CX Metric 2: Omnichannel Data: Surveys are great, but they are only one source of information, and you can’t force customers to fill them out (although you can certainly offer incentives.) To make up for any blind spots in your customer survey results, be sure to collect omnichannel data from across your various communication and social media channels. How are audiences responding and engaging with your social media ads? How have visits to your online store changed? How long do customers watch your Instagram story before moving on to greener pastures? All of these things are great clues to how well you’re doing in the CX department.
CX Metric 3: Track Purchase Data: I add this metric to the list with one caveat. You’ll likely need to create a new post-COVID baseline of purchase averages to get a full sense of how well your CX initiatives are playing out. If you’re in the hospitality industry right now, for instance, you could be running CX like gangbusters and still see huge conversion declines. Are those declines getting worse or stabilizing? When segments of the economy open, are they improving or remaining stagnant? All of these metrics will factor together to help you get a holistic idea of how your CX efforts are working—for you, and your customers.
CX Metric 4: Customer Journey Tracking: Now more than ever, it’s important to find out where in the customer journey your customers are cutting loose. Is a customer getting to the checkout phase only to turn tail and realize your shipping rates are too high? That you’re price-gouging? Are they getting frustrated when they see your products are back-ordered? Are they frustrated that your app and website are working seamlessly for curbside pickup or that the new chat bots you’ve invested in to pick up the slack for customer service are slow and unable to answer their questions? Are they canceling orders because shopping with your company is just too hard? These are all questions you can answer by studying the customer journey map.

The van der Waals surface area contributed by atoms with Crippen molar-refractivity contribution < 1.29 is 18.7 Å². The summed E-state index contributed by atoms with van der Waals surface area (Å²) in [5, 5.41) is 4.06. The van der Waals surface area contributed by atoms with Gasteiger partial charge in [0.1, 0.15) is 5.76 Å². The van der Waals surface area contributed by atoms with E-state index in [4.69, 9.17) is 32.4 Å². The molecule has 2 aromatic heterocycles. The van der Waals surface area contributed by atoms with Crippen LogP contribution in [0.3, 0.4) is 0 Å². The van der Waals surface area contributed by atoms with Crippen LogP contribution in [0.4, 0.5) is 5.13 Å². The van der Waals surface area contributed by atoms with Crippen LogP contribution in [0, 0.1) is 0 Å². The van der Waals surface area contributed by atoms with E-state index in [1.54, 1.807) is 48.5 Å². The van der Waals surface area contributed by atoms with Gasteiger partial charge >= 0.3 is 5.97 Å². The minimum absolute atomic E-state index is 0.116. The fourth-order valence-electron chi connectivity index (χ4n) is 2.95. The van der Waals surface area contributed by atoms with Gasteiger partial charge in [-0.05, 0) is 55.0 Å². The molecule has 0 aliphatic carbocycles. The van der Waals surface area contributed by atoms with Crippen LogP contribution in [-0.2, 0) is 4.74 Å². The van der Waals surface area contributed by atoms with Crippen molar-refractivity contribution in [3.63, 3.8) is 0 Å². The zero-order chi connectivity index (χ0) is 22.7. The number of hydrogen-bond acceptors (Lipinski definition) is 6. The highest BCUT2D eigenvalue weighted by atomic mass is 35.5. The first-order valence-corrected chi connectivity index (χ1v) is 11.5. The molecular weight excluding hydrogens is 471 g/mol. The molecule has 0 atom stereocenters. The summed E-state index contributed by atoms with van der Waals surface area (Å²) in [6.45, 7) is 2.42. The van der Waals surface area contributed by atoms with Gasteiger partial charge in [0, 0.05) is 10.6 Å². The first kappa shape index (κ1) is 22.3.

Focusing on customer experience can help reduce churn, which is so important in keeping your businesses running smoothly. After all, it’s far easier to keep a customer than find a new one amidst a global recession. The most important thing is that you don’t just accept the analytics at face value. You need to process them and turn them into action, whether that means finding new technologies to fulfill customer orders more smoothly, investing in better AI bot support to field growing numbers of customer inquiries, or find new and different ways to provide more personalized, customer-centric messaging. Big data is wasted data if it isn’t put to use on an ongoing basis. The truths you learn about your customers today will be vastly different a year from now. Prepare now to be agile enough to make the changes they need, now and in the future.
Futurum Research provides industry research and analysis. These columns are for educational purposes only and should not be considered in any way investment advice
The original version of this article was first published on Forbes.
Daniel Newman is the Principal Analyst of Futurum Research and the CEO of Broadsuite Media Group. Living his life at the intersection of people and technology, Daniel works with the world’s largest technology brands exploring Digital Transformation and how it is influencing the enterprise. Read Full Bio